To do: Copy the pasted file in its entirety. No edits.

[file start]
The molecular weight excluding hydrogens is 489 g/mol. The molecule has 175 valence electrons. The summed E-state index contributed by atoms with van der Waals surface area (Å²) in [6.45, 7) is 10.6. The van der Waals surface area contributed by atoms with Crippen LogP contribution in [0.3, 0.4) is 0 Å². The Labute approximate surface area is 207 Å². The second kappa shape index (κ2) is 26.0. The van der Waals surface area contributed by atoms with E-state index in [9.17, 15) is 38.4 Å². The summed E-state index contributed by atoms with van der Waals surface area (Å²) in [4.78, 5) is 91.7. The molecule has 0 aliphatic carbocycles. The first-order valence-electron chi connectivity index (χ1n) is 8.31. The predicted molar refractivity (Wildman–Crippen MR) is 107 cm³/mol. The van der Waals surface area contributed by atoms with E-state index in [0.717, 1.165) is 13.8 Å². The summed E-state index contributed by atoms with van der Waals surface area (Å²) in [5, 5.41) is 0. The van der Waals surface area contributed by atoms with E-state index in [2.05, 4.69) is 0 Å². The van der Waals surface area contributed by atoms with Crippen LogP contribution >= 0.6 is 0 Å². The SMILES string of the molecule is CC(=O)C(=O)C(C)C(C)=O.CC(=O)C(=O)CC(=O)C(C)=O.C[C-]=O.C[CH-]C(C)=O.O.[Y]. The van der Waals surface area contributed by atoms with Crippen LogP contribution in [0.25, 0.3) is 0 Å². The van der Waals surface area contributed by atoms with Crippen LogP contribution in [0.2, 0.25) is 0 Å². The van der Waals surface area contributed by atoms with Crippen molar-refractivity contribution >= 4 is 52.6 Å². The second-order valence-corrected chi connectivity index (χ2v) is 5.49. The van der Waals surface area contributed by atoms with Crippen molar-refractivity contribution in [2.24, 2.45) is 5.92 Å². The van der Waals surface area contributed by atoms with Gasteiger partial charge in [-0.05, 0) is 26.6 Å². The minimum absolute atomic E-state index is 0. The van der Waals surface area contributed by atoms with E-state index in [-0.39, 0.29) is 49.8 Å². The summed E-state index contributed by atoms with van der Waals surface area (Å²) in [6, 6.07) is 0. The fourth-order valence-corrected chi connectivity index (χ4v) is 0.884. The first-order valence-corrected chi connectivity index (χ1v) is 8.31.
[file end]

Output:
The molecular weight excluding hydrogens is 489 g/mol. The molecule has 175 valence electrons. The summed E-state index contributed by atoms with van der Waals surface area (Å²) in [6.45, 7) is 10.6. The van der Waals surface area contributed by atoms with Crippen LogP contribution in [0.3, 0.4) is 0 Å². The Labute approximate surface area is 207 Å². The second kappa shape index (κ2) is 26.0. The van der Waals surface area contributed by atoms with E-state index in [9.17, 15) is 38.4 Å². The summed E-state index contributed by atoms with van der Waals surface area (Å²) in [4.78, 5) is 91.7. The molecule has 0 aliphatic carbocycles. The first-order valence-electron chi connectivity index (χ1n) is 8.31. The predicted molar refractivity (Wildman–Crippen MR) is 107 cm³/mol. The van der Waals surface area contributed by atoms with E-state index in [0.717, 1.165) is 13.8 Å². The summed E-state index contributed by atoms with van der Waals surface area (Å²) in [5, 5.41) is 0. The van der Waals surface area contributed by atoms with E-state index in [2.05, 4.69) is 0 Å². The van der Waals surface area contributed by atoms with Crippen LogP contribution >= 0.6 is 0 Å². The SMILES string of the molecule is CC(=O)C(=O)C(C)C(C)=O.CC(=O)C(=O)CC(=O)C(C)=O.C[C-]=O.C[CH-]C(C)=O.O.[Y]. The van der Waals surface area contributed by atoms with Crippen LogP contribution in [0.25, 0.3) is 0 Å². The van der Waals surface area contributed by atoms with Crippen LogP contribution in [0.2, 0.25) is 0 Å². The van der Waals surface area contributed by atoms with Crippen molar-refractivity contribution >= 4 is 52.6 Å². The second-order valence-corrected chi connectivity index (χ2v) is 5.49. The van der Waals surface area contributed by atoms with Crippen molar-refractivity contribution in [2.24, 2.45) is 5.92 Å². The van der Waals surface area contributed by atoms with Gasteiger partial charge in [-0.05, 0) is 26.6 Å². The minimum absolute atomic E-state index is 0. The van der Waals surface area contributed by atoms with E-state index in [-0.39, 0.29) is 49.8 Å². The summed E-state index contributed by atoms with van der Waals surface area (Å²) in [6, 6.07) is 0. The fourth-order valence-corrected chi connectivity index (χ4v) is 0.884. The first-order valence-corrected chi connectivity index (χ1v) is 8.31.